Angels are scary. You don’t have to read much of the Bible to come face-to-face with the fact that any time a denizen of the unseen world crosses into the seen world, people flip out. Even in a culture steeped in the myths of pagan gods and fantastical beasts, God’s messengers always inspired a special kind of terror in the men and women they spoke with.
We’d like to think that fear was simply the product of the messenger popping into existence out of nowhere—after all, most of us aren’t used to strangers materializing right next to us. But in nearly every instance of an angel appearing in the Bible, it’s not just their sudden entrance that leaves the watchers in fear—it’s the sheer brilliance of power on display.
Throughout the course of the Bible, God’s messengers often arrive to announce the impending birth of a promised baby. From Sarah’s conception of Isaac to Samson’s promised power and all the way to Mary, it seems like angels were the original storks. And when we get to the story of the shepherds every Christmas, we often lump the announcement in with the feel-good scenes of Mary and Sampson’s mother and Sarah.
But that’s not the picture that Luke paints of the poor herdsmen watching their flocks by night. The passage has become so familiar to us, however, that it’s really really hard to catch the full weight of what happens in those few verses. In order to feel the angels’ words in our gut as Luke hoped we would, we have to take a step or two back and look at what the big deal with angels really is.
Our English word comes from the Greek word that simply means messenger—angelos. The same’s true of the Hebrew word also translated angel: malach. We don’t get a robust description of these messengers, but when they do appear, it’s usually in the form of a human man. That’s not to say that those human-like divine messengers were plain as dry toast. Quite the opposite. Even the messengers who announce the births of Isaac, Sampson, or Jesus left quite the impression.
It’s tempting when we come to the shepherds in Luke to think that we have just one more hey-a-baby-is-coming-just-so-you-know announcement from the divine messengers. And it kind of starts out that way—one angel with a message about a birth. In our mind’s eye the angel’s dressed in long, flowing robes and shakes his mane of glistening golden hair before speaking. He’s tame, if a little shiny.
We’re not really sure why the shepherds were “sore afraid” as the old King James would put it. Maybe their eyes had adjusted well to the dark and the bright light made them feel like a freight train was headed their way. Whatever the excuse, we move on with the story like nothing really happened. But something did.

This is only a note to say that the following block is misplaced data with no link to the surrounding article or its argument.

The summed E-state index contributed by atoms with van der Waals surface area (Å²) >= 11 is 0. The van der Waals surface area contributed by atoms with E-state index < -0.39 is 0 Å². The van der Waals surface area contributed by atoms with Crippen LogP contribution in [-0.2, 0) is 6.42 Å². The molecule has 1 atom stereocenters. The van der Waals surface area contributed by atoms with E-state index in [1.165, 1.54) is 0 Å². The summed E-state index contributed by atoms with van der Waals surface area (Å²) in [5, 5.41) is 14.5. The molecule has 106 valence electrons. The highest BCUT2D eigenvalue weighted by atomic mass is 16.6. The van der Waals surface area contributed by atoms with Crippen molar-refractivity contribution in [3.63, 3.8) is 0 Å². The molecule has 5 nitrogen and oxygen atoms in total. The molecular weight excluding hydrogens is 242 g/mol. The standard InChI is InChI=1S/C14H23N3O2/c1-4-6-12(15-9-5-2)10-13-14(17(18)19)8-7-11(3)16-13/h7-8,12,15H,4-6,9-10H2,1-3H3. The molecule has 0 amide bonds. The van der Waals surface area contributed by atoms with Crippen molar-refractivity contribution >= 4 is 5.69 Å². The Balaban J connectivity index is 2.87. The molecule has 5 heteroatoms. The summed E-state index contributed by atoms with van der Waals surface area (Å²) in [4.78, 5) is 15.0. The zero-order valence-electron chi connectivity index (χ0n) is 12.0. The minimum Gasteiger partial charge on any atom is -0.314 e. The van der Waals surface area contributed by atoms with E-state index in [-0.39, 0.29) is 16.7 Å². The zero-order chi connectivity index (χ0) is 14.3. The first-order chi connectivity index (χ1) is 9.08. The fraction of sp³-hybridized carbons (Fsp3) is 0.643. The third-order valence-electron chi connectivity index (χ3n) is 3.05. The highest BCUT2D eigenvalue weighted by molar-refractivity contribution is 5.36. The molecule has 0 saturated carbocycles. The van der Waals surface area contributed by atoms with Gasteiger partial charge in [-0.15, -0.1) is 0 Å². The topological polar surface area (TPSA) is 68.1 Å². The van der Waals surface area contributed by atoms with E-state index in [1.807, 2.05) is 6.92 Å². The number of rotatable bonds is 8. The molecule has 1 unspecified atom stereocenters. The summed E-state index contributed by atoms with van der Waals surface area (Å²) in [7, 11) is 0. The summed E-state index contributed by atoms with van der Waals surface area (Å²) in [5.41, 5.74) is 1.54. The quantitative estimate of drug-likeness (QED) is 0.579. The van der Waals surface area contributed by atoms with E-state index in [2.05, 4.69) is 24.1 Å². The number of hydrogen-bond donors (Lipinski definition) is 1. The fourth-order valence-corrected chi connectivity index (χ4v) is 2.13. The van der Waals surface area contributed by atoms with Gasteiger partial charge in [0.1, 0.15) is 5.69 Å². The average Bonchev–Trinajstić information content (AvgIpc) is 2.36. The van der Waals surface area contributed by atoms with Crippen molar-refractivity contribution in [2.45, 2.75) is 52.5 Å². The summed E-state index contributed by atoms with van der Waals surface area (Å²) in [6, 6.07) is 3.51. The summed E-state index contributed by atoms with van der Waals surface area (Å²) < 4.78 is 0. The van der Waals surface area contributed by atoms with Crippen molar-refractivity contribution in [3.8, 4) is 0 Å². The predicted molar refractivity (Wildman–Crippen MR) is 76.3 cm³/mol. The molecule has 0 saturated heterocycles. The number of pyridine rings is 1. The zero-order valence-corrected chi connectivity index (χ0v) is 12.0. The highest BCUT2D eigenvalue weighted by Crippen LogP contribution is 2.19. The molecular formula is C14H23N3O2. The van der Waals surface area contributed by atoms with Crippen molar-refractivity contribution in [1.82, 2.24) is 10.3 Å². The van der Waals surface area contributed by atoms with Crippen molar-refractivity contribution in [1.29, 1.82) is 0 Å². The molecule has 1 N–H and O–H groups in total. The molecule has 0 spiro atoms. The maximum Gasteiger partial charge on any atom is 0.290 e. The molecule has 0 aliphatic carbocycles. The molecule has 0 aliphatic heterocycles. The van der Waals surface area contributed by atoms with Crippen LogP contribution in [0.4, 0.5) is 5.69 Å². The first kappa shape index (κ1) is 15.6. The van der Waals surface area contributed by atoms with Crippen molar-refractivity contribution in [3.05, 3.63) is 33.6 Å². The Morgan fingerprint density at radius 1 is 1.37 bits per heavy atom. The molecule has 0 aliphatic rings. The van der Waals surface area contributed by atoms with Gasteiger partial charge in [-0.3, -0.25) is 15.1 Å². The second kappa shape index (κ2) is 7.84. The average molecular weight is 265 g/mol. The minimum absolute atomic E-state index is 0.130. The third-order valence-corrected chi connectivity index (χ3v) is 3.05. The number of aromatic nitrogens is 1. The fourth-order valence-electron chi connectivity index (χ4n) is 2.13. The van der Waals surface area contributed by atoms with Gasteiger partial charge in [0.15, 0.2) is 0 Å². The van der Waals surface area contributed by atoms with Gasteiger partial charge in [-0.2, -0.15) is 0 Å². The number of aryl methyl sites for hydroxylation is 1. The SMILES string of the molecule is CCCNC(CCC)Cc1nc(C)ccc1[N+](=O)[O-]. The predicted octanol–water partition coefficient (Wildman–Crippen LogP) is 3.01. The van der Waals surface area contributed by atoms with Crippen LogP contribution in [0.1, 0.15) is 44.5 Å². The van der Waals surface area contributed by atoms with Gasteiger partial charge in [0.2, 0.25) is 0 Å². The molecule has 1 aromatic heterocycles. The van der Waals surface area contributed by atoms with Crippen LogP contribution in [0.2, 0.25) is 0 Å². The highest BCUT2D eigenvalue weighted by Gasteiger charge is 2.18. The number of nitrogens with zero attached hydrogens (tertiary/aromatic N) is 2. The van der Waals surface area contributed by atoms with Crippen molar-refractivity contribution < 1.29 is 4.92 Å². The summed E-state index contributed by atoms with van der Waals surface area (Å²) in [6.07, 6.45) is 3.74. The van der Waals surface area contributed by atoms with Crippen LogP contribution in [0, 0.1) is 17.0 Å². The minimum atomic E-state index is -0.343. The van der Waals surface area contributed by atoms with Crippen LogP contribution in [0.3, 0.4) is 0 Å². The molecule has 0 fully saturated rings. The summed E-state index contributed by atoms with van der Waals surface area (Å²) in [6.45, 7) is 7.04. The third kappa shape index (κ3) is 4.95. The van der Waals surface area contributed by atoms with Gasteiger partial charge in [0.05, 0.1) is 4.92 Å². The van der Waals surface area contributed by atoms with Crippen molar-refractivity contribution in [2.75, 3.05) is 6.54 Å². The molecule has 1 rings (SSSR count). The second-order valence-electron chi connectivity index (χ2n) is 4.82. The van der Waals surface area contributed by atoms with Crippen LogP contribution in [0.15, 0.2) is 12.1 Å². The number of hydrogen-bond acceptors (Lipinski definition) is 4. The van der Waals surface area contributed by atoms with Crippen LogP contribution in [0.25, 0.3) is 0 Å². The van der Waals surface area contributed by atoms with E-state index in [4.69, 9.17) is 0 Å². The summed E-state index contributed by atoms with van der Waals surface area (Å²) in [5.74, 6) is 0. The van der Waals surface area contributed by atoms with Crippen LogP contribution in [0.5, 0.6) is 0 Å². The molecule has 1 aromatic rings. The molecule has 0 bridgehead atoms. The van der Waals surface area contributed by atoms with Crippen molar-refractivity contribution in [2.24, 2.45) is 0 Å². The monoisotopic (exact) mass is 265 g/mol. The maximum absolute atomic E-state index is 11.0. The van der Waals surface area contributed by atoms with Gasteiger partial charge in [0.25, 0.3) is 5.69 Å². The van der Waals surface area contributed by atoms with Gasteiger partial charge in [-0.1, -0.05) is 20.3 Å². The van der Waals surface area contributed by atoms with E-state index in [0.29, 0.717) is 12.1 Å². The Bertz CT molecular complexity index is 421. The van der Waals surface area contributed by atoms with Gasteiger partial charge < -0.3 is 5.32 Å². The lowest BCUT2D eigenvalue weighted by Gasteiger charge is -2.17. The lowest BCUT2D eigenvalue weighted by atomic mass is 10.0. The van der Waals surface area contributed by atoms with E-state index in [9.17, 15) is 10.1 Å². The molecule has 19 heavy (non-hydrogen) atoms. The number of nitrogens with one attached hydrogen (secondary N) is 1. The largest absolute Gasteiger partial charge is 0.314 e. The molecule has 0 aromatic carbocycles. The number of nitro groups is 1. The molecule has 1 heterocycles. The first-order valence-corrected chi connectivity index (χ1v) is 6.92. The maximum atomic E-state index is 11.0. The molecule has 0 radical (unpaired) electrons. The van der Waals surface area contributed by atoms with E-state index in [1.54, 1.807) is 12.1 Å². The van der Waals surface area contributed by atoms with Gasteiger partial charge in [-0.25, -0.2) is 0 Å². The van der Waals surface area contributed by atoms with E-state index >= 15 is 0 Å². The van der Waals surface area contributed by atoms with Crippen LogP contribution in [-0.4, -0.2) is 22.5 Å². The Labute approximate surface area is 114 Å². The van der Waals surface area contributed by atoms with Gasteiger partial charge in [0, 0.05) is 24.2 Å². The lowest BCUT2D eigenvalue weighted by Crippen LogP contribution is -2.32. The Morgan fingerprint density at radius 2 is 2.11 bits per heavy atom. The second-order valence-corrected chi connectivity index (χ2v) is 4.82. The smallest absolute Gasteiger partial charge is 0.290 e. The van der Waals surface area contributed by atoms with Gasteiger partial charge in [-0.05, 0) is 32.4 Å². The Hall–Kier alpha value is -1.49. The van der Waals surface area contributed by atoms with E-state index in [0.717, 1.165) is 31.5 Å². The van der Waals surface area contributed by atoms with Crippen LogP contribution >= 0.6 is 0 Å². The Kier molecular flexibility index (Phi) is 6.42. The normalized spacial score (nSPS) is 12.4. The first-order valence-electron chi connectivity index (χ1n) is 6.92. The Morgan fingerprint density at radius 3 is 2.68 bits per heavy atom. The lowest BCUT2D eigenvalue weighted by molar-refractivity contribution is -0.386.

Not every angel in the Bible announces good news. Many announce judgment. Angels are warriors above all. In the early pages of Joshua, Moses’s lieutenant faces down his first real military engagement without the wizened sage. On the evening before he sets out to tackle the walls of insanity surrounding Jericho, a warrior shows up in front of him.
Joshua’s convinced that he’s an enemy who’d managed to give his guards the slip and was there to assassinate him. But when the impressive soldier responds to Joshua’s question about who’s side he’s on, the angel answers neither. He fights for Yahweh alone.
That’s not the last time—or the first time—the angels showed up for war. On his way to curse Israel, Balaam nearly got his head cut off by an angel blocking his donkey’s way. The messengers who announced Isaac’s conception sauntered down to Sodom to destroy it the next evening. A captain in God’s armies found bumbling Gideon wiping the barley chaff from his eyes in a panic. And, by the time we get to the prophetic books of the Old Testament, the God of Israel’s angels take on a whole new role.
The army of God gets an encore when the Syrian army shows up at Elisha’s doorstep wanting to destroy the prophet. While his helper quakes in his boots looking over the sea of soldiers, Elisha asks God to open the terrified man’s eyes. And he does. There on the ridge surrounding the Syrians waits the assembled army of angels. The heavenly hosts weren’t singing, “Glory to God in the highest.” They were prepared for war.
So when we get to the book of Luke, the poor shepherds have a reason to be afraid. The encounter follows everything we’ve come to expect as a result of our trek through Scripture. Sure, an angel announces the birth of an important figure in God’s plan. And, true to form, the shepherds panic.
But then God shows his immense kindness—this new hero is not a Samson come to slaughter the Romans. He’s not a judge or general. He’s an Isaac—the firstborn of a new race of people. And like the nomadic Abraham and Sarah, the first to hear of the newborn Messiah are sheep-herders.
And when the host of angels that join the first announcer appear, everything in us as readers of the Bible should start shaking. The assembled army of heaven only ever appears for war. But here—here in the dim coolness of an early spring night—a song of blessing leaps from their throats. We and the shepherds with us expect a war cry, but instead our ears fill with words of peace.
The messengers who for so long brought news of strife and bloodshed now sing a different song—peace is coming. Peace on the earth broken by the stain of sin. Peace for the people whom God loves dearly. Peace and not war.
In the course of Scripture, the appearance of the angels to the Bethlehemite shepherd stands like out like a candle in the darkness. At some point in the future, the angelic armies will once again take up arms against the kingdom of darkness. But for now, in the still quiet of night, there’s only peace.
And in the fading of their fear the shepherds spring into action—leaping to their feet to find the infant king of angels, and to proclaim to those in the darkness that a light has come.